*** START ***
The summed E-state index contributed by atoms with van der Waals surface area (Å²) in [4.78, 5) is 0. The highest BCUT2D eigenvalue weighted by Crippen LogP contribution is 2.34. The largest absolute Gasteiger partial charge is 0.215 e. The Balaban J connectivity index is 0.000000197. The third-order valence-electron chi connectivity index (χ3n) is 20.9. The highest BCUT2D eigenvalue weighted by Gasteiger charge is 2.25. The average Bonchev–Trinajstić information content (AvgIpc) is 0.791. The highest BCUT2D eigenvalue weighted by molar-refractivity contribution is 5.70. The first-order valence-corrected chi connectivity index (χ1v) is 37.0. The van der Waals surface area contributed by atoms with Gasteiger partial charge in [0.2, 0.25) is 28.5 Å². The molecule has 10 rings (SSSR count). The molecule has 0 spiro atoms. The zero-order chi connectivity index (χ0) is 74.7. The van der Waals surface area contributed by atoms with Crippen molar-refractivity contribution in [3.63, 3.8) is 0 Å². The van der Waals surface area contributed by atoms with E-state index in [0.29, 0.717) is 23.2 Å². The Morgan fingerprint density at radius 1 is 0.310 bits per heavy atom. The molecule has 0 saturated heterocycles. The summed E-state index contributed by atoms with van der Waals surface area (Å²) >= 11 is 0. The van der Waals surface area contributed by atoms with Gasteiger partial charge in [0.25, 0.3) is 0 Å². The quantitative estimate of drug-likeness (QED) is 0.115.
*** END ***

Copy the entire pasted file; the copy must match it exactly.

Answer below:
The summed E-state index contributed by atoms with van der Waals surface area (Å²) in [4.78, 5) is 0. The highest BCUT2D eigenvalue weighted by Crippen LogP contribution is 2.34. The largest absolute Gasteiger partial charge is 0.215 e. The Balaban J connectivity index is 0.000000197. The third-order valence-electron chi connectivity index (χ3n) is 20.9. The highest BCUT2D eigenvalue weighted by Gasteiger charge is 2.25. The average Bonchev–Trinajstić information content (AvgIpc) is 0.791. The highest BCUT2D eigenvalue weighted by molar-refractivity contribution is 5.70. The first-order valence-corrected chi connectivity index (χ1v) is 37.0. The van der Waals surface area contributed by atoms with Gasteiger partial charge in [0.2, 0.25) is 28.5 Å². The molecule has 10 rings (SSSR count). The molecule has 0 spiro atoms. The zero-order chi connectivity index (χ0) is 74.7. The van der Waals surface area contributed by atoms with Crippen molar-refractivity contribution in [3.63, 3.8) is 0 Å². The van der Waals surface area contributed by atoms with E-state index in [0.29, 0.717) is 23.2 Å². The Morgan fingerprint density at radius 1 is 0.310 bits per heavy atom. The molecule has 0 saturated heterocycles. The summed E-state index contributed by atoms with van der Waals surface area (Å²) >= 11 is 0. The van der Waals surface area contributed by atoms with Gasteiger partial charge in [0.25, 0.3) is 0 Å². The quantitative estimate of drug-likeness (QED) is 0.115.